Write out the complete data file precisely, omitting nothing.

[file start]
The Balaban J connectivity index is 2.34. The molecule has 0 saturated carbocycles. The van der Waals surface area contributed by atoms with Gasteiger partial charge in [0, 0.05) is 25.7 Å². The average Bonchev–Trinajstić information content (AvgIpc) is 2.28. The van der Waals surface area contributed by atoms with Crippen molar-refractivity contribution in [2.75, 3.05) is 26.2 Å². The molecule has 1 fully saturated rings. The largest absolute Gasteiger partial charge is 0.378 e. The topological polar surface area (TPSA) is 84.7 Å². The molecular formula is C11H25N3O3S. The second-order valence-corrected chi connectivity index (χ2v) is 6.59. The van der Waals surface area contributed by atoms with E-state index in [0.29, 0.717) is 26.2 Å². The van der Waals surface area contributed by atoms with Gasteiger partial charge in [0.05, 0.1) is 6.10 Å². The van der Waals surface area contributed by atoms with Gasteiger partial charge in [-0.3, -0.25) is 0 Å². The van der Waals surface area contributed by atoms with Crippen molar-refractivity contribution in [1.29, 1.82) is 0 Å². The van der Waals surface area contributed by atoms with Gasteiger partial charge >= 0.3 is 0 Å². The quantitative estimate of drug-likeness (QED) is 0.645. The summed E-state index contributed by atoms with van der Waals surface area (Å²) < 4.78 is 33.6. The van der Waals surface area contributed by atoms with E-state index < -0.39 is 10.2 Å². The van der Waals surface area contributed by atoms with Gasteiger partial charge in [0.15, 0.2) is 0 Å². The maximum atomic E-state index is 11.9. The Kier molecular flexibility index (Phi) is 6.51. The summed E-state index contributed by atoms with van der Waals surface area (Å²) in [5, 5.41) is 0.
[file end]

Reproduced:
The Balaban J connectivity index is 2.34. The molecule has 0 saturated carbocycles. The van der Waals surface area contributed by atoms with Gasteiger partial charge in [0, 0.05) is 25.7 Å². The average Bonchev–Trinajstić information content (AvgIpc) is 2.28. The van der Waals surface area contributed by atoms with Crippen molar-refractivity contribution in [2.75, 3.05) is 26.2 Å². The molecule has 1 fully saturated rings. The largest absolute Gasteiger partial charge is 0.378 e. The topological polar surface area (TPSA) is 84.7 Å². The molecular formula is C11H25N3O3S. The second-order valence-corrected chi connectivity index (χ2v) is 6.59. The van der Waals surface area contributed by atoms with E-state index in [0.29, 0.717) is 26.2 Å². The van der Waals surface area contributed by atoms with Gasteiger partial charge in [0.05, 0.1) is 6.10 Å². The van der Waals surface area contributed by atoms with Gasteiger partial charge in [-0.3, -0.25) is 0 Å². The van der Waals surface area contributed by atoms with Crippen molar-refractivity contribution in [1.29, 1.82) is 0 Å². The van der Waals surface area contributed by atoms with Gasteiger partial charge >= 0.3 is 0 Å². The quantitative estimate of drug-likeness (QED) is 0.645. The summed E-state index contributed by atoms with van der Waals surface area (Å²) < 4.78 is 33.6. The van der Waals surface area contributed by atoms with E-state index < -0.39 is 10.2 Å². The van der Waals surface area contributed by atoms with Gasteiger partial charge in [0.15, 0.2) is 0 Å². The maximum atomic E-state index is 11.9. The Kier molecular flexibility index (Phi) is 6.51. The summed E-state index contributed by atoms with van der Waals surface area (Å²) in [5, 5.41) is 0.